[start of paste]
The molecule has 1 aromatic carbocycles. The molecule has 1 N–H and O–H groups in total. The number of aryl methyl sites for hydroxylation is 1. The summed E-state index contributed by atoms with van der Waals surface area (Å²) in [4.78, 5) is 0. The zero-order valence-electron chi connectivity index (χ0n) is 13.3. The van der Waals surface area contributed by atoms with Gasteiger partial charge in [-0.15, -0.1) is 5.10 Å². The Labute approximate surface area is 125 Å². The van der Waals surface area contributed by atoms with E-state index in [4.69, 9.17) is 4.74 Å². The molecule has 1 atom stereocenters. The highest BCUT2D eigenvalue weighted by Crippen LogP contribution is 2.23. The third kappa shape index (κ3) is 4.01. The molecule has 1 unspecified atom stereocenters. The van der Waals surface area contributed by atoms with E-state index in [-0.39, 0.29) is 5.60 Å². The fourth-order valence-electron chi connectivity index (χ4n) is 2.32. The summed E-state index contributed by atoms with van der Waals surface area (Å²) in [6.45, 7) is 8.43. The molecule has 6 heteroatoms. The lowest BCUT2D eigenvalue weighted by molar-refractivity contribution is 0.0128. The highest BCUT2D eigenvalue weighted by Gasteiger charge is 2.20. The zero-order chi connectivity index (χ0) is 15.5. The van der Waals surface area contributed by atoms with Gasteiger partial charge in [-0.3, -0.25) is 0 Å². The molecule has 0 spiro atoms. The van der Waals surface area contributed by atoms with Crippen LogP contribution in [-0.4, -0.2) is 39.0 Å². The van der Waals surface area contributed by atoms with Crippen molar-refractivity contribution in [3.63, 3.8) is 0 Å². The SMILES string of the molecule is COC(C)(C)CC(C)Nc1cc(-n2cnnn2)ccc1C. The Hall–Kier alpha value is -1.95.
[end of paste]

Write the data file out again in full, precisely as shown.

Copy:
The molecule has 1 aromatic carbocycles. The molecule has 1 N–H and O–H groups in total. The number of aryl methyl sites for hydroxylation is 1. The summed E-state index contributed by atoms with van der Waals surface area (Å²) in [4.78, 5) is 0. The zero-order valence-electron chi connectivity index (χ0n) is 13.3. The van der Waals surface area contributed by atoms with Gasteiger partial charge in [-0.15, -0.1) is 5.10 Å². The Labute approximate surface area is 125 Å². The van der Waals surface area contributed by atoms with E-state index in [4.69, 9.17) is 4.74 Å². The molecule has 1 atom stereocenters. The highest BCUT2D eigenvalue weighted by Crippen LogP contribution is 2.23. The third kappa shape index (κ3) is 4.01. The molecule has 1 unspecified atom stereocenters. The van der Waals surface area contributed by atoms with E-state index in [-0.39, 0.29) is 5.60 Å². The fourth-order valence-electron chi connectivity index (χ4n) is 2.32. The summed E-state index contributed by atoms with van der Waals surface area (Å²) in [6.45, 7) is 8.43. The molecule has 6 heteroatoms. The lowest BCUT2D eigenvalue weighted by molar-refractivity contribution is 0.0128. The highest BCUT2D eigenvalue weighted by Gasteiger charge is 2.20. The zero-order chi connectivity index (χ0) is 15.5. The van der Waals surface area contributed by atoms with Gasteiger partial charge in [-0.3, -0.25) is 0 Å². The molecule has 0 spiro atoms. The van der Waals surface area contributed by atoms with Crippen LogP contribution in [-0.4, -0.2) is 39.0 Å². The van der Waals surface area contributed by atoms with Crippen molar-refractivity contribution in [3.63, 3.8) is 0 Å². The SMILES string of the molecule is COC(C)(C)CC(C)Nc1cc(-n2cnnn2)ccc1C. The Hall–Kier alpha value is -1.95.